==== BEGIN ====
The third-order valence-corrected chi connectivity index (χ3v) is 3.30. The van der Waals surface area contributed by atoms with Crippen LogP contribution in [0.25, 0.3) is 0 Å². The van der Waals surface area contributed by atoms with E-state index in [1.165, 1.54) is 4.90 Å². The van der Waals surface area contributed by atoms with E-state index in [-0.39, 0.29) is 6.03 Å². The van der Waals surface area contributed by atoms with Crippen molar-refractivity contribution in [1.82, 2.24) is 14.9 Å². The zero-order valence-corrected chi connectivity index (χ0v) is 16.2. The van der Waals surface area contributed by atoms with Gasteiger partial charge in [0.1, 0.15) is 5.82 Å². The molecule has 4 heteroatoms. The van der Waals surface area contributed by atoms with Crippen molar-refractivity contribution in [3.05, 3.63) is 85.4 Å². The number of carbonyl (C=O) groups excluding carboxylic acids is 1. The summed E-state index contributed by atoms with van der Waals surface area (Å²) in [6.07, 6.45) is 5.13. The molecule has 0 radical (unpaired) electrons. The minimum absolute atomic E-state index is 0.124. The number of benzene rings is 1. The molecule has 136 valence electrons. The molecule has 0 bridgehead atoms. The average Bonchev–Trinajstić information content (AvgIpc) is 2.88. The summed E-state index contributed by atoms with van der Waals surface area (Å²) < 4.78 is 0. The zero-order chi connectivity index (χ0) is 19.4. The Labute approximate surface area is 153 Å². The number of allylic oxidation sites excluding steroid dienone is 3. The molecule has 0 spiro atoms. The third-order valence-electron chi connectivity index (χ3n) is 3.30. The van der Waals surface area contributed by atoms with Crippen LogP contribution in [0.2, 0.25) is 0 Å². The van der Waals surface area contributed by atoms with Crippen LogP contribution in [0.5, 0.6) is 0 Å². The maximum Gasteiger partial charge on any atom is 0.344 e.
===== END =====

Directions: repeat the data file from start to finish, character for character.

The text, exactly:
The third-order valence-corrected chi connectivity index (χ3v) is 3.30. The van der Waals surface area contributed by atoms with Crippen LogP contribution in [0.25, 0.3) is 0 Å². The van der Waals surface area contributed by atoms with E-state index in [1.165, 1.54) is 4.90 Å². The van der Waals surface area contributed by atoms with E-state index in [-0.39, 0.29) is 6.03 Å². The van der Waals surface area contributed by atoms with Crippen molar-refractivity contribution in [1.82, 2.24) is 14.9 Å². The zero-order valence-corrected chi connectivity index (χ0v) is 16.2. The van der Waals surface area contributed by atoms with Gasteiger partial charge in [0.1, 0.15) is 5.82 Å². The molecule has 4 heteroatoms. The van der Waals surface area contributed by atoms with Crippen molar-refractivity contribution in [3.05, 3.63) is 85.4 Å². The number of carbonyl (C=O) groups excluding carboxylic acids is 1. The summed E-state index contributed by atoms with van der Waals surface area (Å²) in [6.07, 6.45) is 5.13. The molecule has 0 radical (unpaired) electrons. The minimum absolute atomic E-state index is 0.124. The number of benzene rings is 1. The molecule has 136 valence electrons. The molecule has 0 bridgehead atoms. The average Bonchev–Trinajstić information content (AvgIpc) is 2.88. The summed E-state index contributed by atoms with van der Waals surface area (Å²) < 4.78 is 0. The zero-order chi connectivity index (χ0) is 19.4. The Labute approximate surface area is 153 Å². The number of allylic oxidation sites excluding steroid dienone is 3. The molecule has 0 spiro atoms. The third-order valence-electron chi connectivity index (χ3n) is 3.30. The van der Waals surface area contributed by atoms with Crippen LogP contribution in [0.2, 0.25) is 0 Å². The van der Waals surface area contributed by atoms with Crippen LogP contribution in [0.5, 0.6) is 0 Å². The maximum Gasteiger partial charge on any atom is 0.344 e.